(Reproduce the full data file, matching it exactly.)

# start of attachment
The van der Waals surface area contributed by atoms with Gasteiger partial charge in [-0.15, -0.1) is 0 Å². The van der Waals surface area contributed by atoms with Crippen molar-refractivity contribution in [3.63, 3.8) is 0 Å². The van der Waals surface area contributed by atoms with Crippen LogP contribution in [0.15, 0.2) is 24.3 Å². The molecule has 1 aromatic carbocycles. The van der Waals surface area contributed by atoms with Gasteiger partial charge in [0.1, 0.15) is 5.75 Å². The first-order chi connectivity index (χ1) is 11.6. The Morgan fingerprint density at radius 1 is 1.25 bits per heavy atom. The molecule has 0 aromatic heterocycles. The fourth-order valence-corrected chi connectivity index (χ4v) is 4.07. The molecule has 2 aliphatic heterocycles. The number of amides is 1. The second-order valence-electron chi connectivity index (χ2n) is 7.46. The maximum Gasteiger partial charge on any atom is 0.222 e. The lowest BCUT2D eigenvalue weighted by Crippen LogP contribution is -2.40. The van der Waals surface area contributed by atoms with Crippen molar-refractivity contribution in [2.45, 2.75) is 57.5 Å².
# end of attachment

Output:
The van der Waals surface area contributed by atoms with Gasteiger partial charge in [-0.15, -0.1) is 0 Å². The van der Waals surface area contributed by atoms with Crippen molar-refractivity contribution in [3.63, 3.8) is 0 Å². The van der Waals surface area contributed by atoms with Crippen LogP contribution in [0.15, 0.2) is 24.3 Å². The molecule has 1 aromatic carbocycles. The van der Waals surface area contributed by atoms with Gasteiger partial charge in [0.1, 0.15) is 5.75 Å². The first-order chi connectivity index (χ1) is 11.6. The Morgan fingerprint density at radius 1 is 1.25 bits per heavy atom. The molecule has 0 aromatic heterocycles. The fourth-order valence-corrected chi connectivity index (χ4v) is 4.07. The molecule has 2 aliphatic heterocycles. The number of amides is 1. The second-order valence-electron chi connectivity index (χ2n) is 7.46. The maximum Gasteiger partial charge on any atom is 0.222 e. The lowest BCUT2D eigenvalue weighted by Crippen LogP contribution is -2.40. The van der Waals surface area contributed by atoms with Crippen molar-refractivity contribution in [2.45, 2.75) is 57.5 Å².